The News on Oct. 20 published an opinion piece lamenting the lack of conservative voices in higher education. The writer, Richard Vatz, argued that despite higher education’s support for the “academic marketplace,” there have been “increasing and unremitting effort to eliminate conservatives” in United States universities.
First, the choice of the “academic marketplace” is a misleading metaphor for what transpires during the hiring of faculty as well as evaluation of faculty’s performance of their research and teaching duties. This is more “business-speak,” like the unfortunate use of “provider” in health care, that seeks to recast the roles and functions of a profession strictly from an economic perspective.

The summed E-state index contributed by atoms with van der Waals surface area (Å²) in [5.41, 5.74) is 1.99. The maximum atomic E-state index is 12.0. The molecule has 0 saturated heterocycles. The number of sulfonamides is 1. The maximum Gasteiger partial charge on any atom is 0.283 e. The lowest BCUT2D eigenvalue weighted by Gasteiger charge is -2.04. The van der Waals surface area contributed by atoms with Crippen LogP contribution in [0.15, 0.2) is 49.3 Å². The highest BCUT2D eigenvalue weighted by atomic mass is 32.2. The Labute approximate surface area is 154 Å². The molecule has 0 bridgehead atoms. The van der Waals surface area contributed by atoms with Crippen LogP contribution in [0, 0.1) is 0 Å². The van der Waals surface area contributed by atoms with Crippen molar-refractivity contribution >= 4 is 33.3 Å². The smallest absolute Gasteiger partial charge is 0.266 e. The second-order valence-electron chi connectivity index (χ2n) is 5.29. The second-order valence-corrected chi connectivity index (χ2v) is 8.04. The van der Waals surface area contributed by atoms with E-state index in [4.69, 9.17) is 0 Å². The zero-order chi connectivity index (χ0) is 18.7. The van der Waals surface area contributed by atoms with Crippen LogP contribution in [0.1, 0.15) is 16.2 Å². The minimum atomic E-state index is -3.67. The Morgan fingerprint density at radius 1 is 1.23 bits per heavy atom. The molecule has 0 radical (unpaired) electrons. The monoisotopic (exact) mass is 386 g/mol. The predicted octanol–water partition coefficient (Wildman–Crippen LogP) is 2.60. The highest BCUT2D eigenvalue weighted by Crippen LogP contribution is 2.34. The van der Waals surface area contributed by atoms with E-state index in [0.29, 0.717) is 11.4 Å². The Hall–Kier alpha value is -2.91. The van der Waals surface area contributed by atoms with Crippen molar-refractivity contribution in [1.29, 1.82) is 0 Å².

Vatz’s use of “academic marketplace” implies a kind of competition where progressives try to stamp out conservatives and their ideas. A more accurate description of what transpires in U.S. higher education is that faculty attempt to employ reason (and rational methods) to ascertain and teach truth in some form (often in the form of some type of data). While this description of the ideal is not always met, hiring and evaluation of faculty depend upon evidence that faculty can conduct research and teach in a reason-based – not liberal or conservative – manner.
Scott T. Meier, Ph.D.